Act IV, Scenes 4–5: Summary and Analysis

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Last Updated on January 7, 2021, by eNotes Editorial. Word Count: 746

Act IV, Scene 4

The next morning, the Capulet household is bustling with activity as they prepare for the wedding. Lady Capulet urges her husband to get some sleep (he has stayed up all night long with the wedding preparations). He jokes that he has stayed up all night for less important things—a reference to youthful days of womanizing. As Paris approaches with some musicians, Lord Capulet orders the Nurse to hurry and wake Juliet.  

Act IV, Scene 5

The Nurse finds Juliet lying fully clothed on her bed. After unsuccessfully trying to wake her, the Nurse realizes that Juliet is dead and desperately calls out for help. Lady Capulet, Lord Capulet and Paris are distraught by Juliet’s unexpected passing and begin berating death itself for having stolen her so soon. Friar Laurence appears and reminds them that Juliet is in a far better place. He tells the greiving parties that while it is natural to cry, they should really be happy for her. Lord Capulet says out that all the preparations made for the wedding must now be used instead for a funeral, and the Friar urges all of them to prepare for a funeral procession to the Capulet tomb. After the family leaves the room, the musicians begin to pack up, realizing that they are no longer needed. Peter enters and asks them to play him a happy song to ease his grief. The musicians refuse, saying that it is not the proper time for such music. Peter gets angry and exchanges insults with the musicians before stalking away. The musicians decide to stick around in the hopes that they can have some of the lunch that will be served.


The joyous and celebratory tone of scene 4 contrasts sharply with the dark desperation of the preceding scene. In a scene full of dramatic irony, the Capulet household excitedly prepares for a celebration the audience knows will not happen. Even as Paris arrives at the house for his wedding, the audience knows that his future bride lies upstairs, apparently dead. The enthusiasm of Juliet’s parents, particularly her father, shows how deeply invested they are in Juliet’s marriage. Lord Capulet is so excited about the wedding that he moves it up a day and stays up all night long to help plan it, even though such preparations were traditionally considered a feminine task.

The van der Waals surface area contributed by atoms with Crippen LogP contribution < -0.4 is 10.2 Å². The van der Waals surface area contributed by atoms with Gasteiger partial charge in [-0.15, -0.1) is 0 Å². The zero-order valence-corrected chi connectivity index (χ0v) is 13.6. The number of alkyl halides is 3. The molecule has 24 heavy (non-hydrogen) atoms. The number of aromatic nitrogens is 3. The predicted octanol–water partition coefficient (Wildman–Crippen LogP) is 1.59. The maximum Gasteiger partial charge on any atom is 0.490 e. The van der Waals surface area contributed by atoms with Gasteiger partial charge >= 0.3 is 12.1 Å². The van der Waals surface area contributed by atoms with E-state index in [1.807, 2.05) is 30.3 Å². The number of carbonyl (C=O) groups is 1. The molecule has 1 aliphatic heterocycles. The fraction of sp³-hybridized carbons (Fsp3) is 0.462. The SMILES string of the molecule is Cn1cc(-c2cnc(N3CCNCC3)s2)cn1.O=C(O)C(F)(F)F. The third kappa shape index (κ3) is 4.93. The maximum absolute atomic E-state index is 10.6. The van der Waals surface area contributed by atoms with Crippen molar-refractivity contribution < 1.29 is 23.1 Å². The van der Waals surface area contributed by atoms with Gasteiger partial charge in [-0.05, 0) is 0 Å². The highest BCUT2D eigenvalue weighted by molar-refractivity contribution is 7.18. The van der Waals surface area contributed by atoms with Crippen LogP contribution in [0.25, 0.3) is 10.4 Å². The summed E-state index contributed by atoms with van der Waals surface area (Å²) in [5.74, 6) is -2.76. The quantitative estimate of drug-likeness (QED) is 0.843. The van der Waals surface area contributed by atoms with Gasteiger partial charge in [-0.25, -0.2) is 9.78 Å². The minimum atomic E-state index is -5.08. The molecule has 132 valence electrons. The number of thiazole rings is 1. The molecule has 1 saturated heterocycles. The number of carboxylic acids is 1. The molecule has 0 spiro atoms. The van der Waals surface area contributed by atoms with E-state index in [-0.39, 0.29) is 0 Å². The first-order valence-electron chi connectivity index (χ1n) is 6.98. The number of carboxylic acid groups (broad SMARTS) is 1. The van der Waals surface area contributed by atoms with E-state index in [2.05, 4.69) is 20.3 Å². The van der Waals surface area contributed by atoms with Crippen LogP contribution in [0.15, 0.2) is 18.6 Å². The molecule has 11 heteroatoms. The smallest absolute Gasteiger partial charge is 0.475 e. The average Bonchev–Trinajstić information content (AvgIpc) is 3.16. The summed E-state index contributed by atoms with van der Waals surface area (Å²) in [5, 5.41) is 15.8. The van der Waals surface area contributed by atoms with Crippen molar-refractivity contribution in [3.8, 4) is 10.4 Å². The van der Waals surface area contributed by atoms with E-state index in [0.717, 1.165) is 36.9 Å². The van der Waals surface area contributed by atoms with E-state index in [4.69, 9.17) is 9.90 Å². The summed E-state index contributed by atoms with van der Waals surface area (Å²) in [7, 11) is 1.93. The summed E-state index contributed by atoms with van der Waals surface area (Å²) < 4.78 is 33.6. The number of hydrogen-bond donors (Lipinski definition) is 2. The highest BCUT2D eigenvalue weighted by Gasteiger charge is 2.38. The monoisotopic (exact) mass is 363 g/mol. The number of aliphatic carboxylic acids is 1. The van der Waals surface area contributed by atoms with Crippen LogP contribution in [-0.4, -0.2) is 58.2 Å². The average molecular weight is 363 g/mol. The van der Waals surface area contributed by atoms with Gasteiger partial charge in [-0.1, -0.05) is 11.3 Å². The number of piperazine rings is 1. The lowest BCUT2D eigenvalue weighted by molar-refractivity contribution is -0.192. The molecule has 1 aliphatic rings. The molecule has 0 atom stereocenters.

The overwhelming joy felt by Juliet’s parents quickly turns to overpowering despair when they discover their daughter’s dead body. The genuine distress expressed by Lord and Lady Capulet somewhat softens their cruel treatment of Juliet in act III, demonstrating that despite everything, they did truly love her: “Death, that hath ta’en her hence to make me wail, / Ties up my tongue and will not let me speak.” Meanwhile, the Friar arrives and pretends to be surprised by Juliet’s sudden death. Interestingly, while Lord Capulet, Lady Capulet, and Paris all declared that Juliet’s grief (which they assumed was related to Tybalt’s death) was over the top, it is now Friar Laurence who says something similar to them: “And weep ye now, seeing she is advanced; / Above the clouds, as high as heaven itself?” Reminding the family that they must begin preparations for Juliet’s funeral, the Friar puts the next part of his plan into motion.

After the mourning family exits, there is a short scene between Peter, a Capulet servant, and some musicians that were hired for the wedding. Though this scene might seem out of place when juxtaposed with the drama of Juliet’s sudden death, there are several reasons Shakespeare may have...

(This entire section contains 746 words.)

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included it. This brief, comic moment is likely meant to lighten the dark mood that has dominated many of the previous scenes. This exchange also demonstrates that the musicians are not especially moved by the tragedy of Juliet’s untimely death. To them, this turn of events is primarily upsetting because they have lost a job; their chief concern at the end of the scene is whether they will able to snag some free lunch. Though such mundane concerns in the face of tragedy may come across as callous, their worries show that the problems of upper-class society are not necessarily those of the working class. The indifference of the musicians serves as a reminder that the play’s great tragedy is of the families’ own making and that not everyone is (or necessarily should be) sympathetic to their plight.


Act IV, Scenes 1–3: Summary and Analysis


Act V, Scenes 1–2: Summary and Analysis